|On March 29, 1979,
LIvermore scientists responded to the Three Mile Island nuclear
power plant accident, using the Laboratory’s computational
tools to predict the dispersion of radioactive fallout. Soon
after this incident, the Department of Energy established the
National Atmospheric Release Advisory Center at Livermore to
better protect the nation from airborne hazards.
SENSORS detect an airborne hazardous material, and authorities quickly contact the National Atmospheric Release Advisory Center (NARAC) at Lawrence Livermore. Within 15 minutes, NARAC’s suite of Web-based software produces fully automated, three-dimensional (3D) predictions that show which areas will be exposed to toxic levels of the airborne plume and provide protective action guidelines for emergency responders. The center’s operations staff, which is on duty or on call around the clock, follows up with refined models calibrated with field measurements of airborne and surface concentrations of the toxic material.
Newly acquired data are included in computer simulations to better predict the plume’s direction and its likely source. The revised projections give emergency responders and decision makers valuable information about hazard areas, potential health effects, populations at risk, and recommended protective actions. This hypothetical incident illustrates the services that NARAC provides dozens
of times each year.
A toxic airborne release, whether intentional or accidental, can quickly affect a large population. To better protect the nation from such hazards, the Department of Energy (DOE) established NARAC in 1979 in the wake of the Three Mile Island nuclear power plant accident. The center’s purpose is to respond to such events by predicting and mapping the probable spread of hazardous materials released into the atmosphere. Livermore scientists provide support during emergencies involving many kinds of potential atmospheric hazards—toxic industrial chemical spills, fires, biological and chemical agent releases, radiological dispersal devices, improvised nuclear weapons, and nuclear power plant accidents.
In 2004, the Homeland Security Council named NARAC as the interim provider of capabilities for the new Interagency Modeling and Atmospheric Assessment Center (IMAAC), which is led by the Department of Homeland Security (DHS). Under the U.S. National Response Plan, IMAAC coordinates dispersion modeling and disseminates hazard predictions for actual or potential incidents that require federal coordination.
NARAC receives real-time observations and weather forecast data feeds from the National Weather Service’s National Centers for Environmental Prediction, the U.S. Navy and Air Force, and many other sources around the world. The center collects more than one million meteorological observations per day. By combining this information with the center’s databases of maps, terrain, land use, population, material properties, and release mechanisms, the operations staff can use NARAC computer models to generate predictions that focus on almost any area, whether the scale is urban, regional, or global.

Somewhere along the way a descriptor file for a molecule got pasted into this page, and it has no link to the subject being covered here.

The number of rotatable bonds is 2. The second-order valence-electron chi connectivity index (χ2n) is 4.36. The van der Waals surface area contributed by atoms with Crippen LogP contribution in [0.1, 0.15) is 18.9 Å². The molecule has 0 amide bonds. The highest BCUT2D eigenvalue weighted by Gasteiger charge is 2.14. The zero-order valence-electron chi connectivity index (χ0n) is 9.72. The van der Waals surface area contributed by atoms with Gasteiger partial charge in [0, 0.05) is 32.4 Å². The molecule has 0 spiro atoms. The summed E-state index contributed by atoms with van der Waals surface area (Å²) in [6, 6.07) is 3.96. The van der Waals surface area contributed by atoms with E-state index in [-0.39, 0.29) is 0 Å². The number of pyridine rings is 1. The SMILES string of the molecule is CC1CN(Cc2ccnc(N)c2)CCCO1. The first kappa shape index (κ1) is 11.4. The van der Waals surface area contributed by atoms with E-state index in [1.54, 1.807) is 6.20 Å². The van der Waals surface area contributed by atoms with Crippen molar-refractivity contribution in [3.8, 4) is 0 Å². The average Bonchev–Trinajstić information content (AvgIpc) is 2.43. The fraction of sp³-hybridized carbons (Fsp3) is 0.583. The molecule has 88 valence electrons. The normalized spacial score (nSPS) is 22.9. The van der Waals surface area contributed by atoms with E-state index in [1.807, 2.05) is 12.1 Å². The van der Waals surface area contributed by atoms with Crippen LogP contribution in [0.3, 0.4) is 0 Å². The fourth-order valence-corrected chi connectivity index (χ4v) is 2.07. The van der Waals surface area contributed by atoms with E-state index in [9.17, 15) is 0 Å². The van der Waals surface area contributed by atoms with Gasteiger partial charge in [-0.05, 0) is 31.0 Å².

To provide integrated emergency response support, NARAC collaborates with more than 300 federal, state, and local agencies and emergency operations centers. The center’s operational system responds to about 7,000 requests per year and has over 1,800 online users. An easy-to-use geographic information system (GIS) displays plume predictions and can export results to other GIS tools. Predictions can be requested and distributed with user-friendly Internet- and Web-based software, and access is available via dial-up, satellite, Ethernet, and wireless networks.
Staying on the Leading Edge
Gayle Sugiyama, who leads the NARAC/IMAAC Program in Livermore’s Energy and Environment Directorate, ensures that models and codes are continually updated to incorporate the latest computational and scientific capabilities. “NARAC’s operational needs drive our research and development, which in turn directly benefit the operations team and its clients,” she says.
Currently, one-third of the center’s staff is devoted to model and system research. Other staff members analyze airborne hazards or maintain the hardware and software systems. NARAC scientists routinely collaborate with other Laboratory engineers and scientists and with researchers at various institutions.
The center’s current projects encompass a variety of prediction capabilities. New research areas include simulating releases in complex urban environments and developing probabilistic methods that use field measurements to reconstruct atmospheric release events and determine an unknown source. In other projects, scientists are incorporating new capabilities into existing dispersion models, including the effects of high-altitude releases, rain, atmospheric chemistry, and surface roughness. The center is also making significant improvements in its models of nuclear fallout, dense gases, and the resuspension of particles.
Simulating the Urban Scene